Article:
Optimizing simulated-assisted verification of safety properties of cyber-physical systems
The validation of the safety properties of Cyber-Physical Systems (CPS) requires tremendous effort, as the complexity of cyber-physical systems is increasing. A well-known approach for the safety validation of CPS is Fault Injection (FI). Fault injection is a testing technique that aids in understanding how the system behavioral when stressed in an unusual way. The goal of fault injection is to find a catastrophic fault that can cause the system to fail by injecting faults into it. These catastrophic faults are less likely to occur, and finding them requires tremendous labor and cost, as fault space is enormous and multidimensional. Therefore, traditional fault injection methods are not effective in terms of number of found faults and severity of them. In this thesis, we utilize simulation-based fault injection in the system models, which enables the test engineer to identify the fault in the early phase of system development. We first performed a systematic literature review to categorize the existing methods, fault models, metrics for system models. Then, we propose a fault injection method to inject faults into the MATLAB/Simulink model as white-box models using model transformation. We also worked on the fault injection in black-box models, which is based on Functional Mock-up Interface (FMI). Next, we investigated multiple methods to increase the efficiency (in terms of total number of critical faults and run time execution) of fault injection using sensitivity analysis, reinforcement learning (RL), and the Generative Adversarial Network (GAN). These methods utilize high-level domain knowledge of the model under test to set up the fault injection simulation. The proposed methods automatically configure faults in the model under test and find catastrophic faults that can violate the safety properties of the model in the early stage of system development. We compared the proposed method (RL-based and GAN-based) with random-based fault injection, and our proposed method outperformed random-based fault injection in terms of the severity or number of faults found. We also demonstrated our method in Hazard Analysis and Risk Assessment (HARA), specified in ISO 26262 (functional safety standard in automotive), identifies malfunctions that could lead to hazards, and rates their risks.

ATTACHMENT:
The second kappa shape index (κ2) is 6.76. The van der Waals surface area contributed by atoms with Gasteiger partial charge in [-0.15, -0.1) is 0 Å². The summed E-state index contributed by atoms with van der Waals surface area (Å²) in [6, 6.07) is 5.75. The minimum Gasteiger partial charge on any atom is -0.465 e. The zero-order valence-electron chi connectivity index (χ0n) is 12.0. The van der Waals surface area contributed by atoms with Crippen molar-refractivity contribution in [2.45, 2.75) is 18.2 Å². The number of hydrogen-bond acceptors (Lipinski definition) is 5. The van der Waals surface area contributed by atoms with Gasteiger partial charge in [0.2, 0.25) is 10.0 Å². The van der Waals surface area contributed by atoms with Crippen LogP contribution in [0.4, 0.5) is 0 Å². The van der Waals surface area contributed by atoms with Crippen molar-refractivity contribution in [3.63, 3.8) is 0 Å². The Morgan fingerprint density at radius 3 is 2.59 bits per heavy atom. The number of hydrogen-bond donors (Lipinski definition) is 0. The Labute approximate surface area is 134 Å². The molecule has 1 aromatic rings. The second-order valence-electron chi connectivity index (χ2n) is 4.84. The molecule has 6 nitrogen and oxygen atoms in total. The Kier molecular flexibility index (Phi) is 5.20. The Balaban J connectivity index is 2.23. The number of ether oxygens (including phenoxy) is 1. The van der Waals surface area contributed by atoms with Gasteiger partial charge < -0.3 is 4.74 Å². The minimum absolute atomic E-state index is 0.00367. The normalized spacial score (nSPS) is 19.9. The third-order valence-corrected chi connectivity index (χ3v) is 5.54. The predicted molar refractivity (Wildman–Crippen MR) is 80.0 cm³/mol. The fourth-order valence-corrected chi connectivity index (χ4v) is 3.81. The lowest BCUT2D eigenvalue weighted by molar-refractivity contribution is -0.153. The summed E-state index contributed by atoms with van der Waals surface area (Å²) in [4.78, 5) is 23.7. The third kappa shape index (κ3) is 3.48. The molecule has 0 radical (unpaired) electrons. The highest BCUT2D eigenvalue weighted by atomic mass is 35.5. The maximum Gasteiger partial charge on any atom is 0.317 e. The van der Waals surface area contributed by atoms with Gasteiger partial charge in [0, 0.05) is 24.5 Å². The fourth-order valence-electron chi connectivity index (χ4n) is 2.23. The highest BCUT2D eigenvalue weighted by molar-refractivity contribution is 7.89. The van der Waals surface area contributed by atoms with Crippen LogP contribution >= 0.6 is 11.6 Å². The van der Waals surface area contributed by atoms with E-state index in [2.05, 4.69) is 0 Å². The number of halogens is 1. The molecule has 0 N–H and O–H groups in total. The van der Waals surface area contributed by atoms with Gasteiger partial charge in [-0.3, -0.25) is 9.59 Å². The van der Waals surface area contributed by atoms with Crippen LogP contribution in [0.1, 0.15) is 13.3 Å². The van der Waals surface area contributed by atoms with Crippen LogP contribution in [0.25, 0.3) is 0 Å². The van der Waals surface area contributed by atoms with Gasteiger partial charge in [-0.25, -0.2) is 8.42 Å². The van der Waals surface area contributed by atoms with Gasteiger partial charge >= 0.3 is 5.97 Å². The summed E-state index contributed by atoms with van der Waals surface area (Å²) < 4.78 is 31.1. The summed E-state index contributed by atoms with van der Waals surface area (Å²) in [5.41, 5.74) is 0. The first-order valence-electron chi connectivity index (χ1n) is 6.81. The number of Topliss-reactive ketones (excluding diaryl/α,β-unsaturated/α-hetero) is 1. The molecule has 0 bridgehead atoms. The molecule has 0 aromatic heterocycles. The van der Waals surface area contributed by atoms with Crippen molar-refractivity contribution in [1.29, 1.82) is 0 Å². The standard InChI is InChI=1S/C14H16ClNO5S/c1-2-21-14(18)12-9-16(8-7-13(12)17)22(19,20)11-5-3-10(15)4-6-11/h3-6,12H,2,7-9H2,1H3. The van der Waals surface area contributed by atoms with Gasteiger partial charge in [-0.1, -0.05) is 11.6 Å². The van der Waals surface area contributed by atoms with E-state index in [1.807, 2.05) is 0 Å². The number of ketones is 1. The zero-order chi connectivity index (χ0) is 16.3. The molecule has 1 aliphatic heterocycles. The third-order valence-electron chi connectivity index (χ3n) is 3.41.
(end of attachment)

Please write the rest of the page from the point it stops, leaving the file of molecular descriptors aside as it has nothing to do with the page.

Antwerp : University of Antwerp, Faculty of Applied Engineering , 2024
xxiv, 164 p.
Supervisor: Denil, J. [Supervisor]
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The publisher created published version Available from 17.01.2025
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Creation 11.01.2024
Last edited 19.01.2024
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